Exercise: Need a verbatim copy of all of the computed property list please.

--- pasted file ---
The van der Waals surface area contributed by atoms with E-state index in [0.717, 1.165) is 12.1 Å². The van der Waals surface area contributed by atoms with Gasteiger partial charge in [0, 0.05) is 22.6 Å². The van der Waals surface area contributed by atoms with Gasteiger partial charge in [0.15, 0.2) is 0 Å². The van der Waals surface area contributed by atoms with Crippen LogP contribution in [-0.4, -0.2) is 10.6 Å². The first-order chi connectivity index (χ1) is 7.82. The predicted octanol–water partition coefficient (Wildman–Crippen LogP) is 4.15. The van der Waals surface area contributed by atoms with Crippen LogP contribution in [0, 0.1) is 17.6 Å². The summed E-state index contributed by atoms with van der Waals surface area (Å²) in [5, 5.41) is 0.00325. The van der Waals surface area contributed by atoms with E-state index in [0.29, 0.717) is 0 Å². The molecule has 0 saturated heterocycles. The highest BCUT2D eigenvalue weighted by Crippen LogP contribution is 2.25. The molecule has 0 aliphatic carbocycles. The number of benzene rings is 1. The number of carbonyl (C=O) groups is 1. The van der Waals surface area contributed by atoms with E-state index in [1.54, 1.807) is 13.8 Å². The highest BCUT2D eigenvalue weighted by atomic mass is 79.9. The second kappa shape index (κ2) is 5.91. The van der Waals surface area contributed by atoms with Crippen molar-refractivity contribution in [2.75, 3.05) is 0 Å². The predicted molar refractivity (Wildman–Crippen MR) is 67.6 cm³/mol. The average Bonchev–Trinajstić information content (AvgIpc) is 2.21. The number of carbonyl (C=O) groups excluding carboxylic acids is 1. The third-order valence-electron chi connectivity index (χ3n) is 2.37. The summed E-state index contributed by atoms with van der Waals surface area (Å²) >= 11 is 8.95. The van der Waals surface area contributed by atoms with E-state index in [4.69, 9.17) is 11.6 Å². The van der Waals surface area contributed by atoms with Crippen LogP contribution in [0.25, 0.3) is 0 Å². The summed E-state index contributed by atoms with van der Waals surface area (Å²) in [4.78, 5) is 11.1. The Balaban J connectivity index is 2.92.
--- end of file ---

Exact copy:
The van der Waals surface area contributed by atoms with E-state index in [0.717, 1.165) is 12.1 Å². The van der Waals surface area contributed by atoms with Gasteiger partial charge in [0, 0.05) is 22.6 Å². The van der Waals surface area contributed by atoms with Gasteiger partial charge in [0.15, 0.2) is 0 Å². The van der Waals surface area contributed by atoms with Crippen LogP contribution in [-0.4, -0.2) is 10.6 Å². The first-order chi connectivity index (χ1) is 7.82. The predicted octanol–water partition coefficient (Wildman–Crippen LogP) is 4.15. The van der Waals surface area contributed by atoms with Crippen LogP contribution in [0, 0.1) is 17.6 Å². The summed E-state index contributed by atoms with van der Waals surface area (Å²) in [5, 5.41) is 0.00325. The van der Waals surface area contributed by atoms with E-state index in [0.29, 0.717) is 0 Å². The molecule has 0 saturated heterocycles. The highest BCUT2D eigenvalue weighted by Crippen LogP contribution is 2.25. The molecule has 0 aliphatic carbocycles. The number of benzene rings is 1. The number of carbonyl (C=O) groups is 1. The van der Waals surface area contributed by atoms with E-state index in [1.54, 1.807) is 13.8 Å². The highest BCUT2D eigenvalue weighted by atomic mass is 79.9. The second kappa shape index (κ2) is 5.91. The van der Waals surface area contributed by atoms with Crippen molar-refractivity contribution in [2.75, 3.05) is 0 Å². The predicted molar refractivity (Wildman–Crippen MR) is 67.6 cm³/mol. The average Bonchev–Trinajstić information content (AvgIpc) is 2.21. The number of carbonyl (C=O) groups excluding carboxylic acids is 1. The third-order valence-electron chi connectivity index (χ3n) is 2.37. The summed E-state index contributed by atoms with van der Waals surface area (Å²) >= 11 is 8.95. The van der Waals surface area contributed by atoms with E-state index in [4.69, 9.17) is 11.6 Å². The van der Waals surface area contributed by atoms with Crippen LogP contribution in [0.25, 0.3) is 0 Å². The summed E-state index contributed by atoms with van der Waals surface area (Å²) in [4.78, 5) is 11.1. The Balaban J connectivity index is 2.92.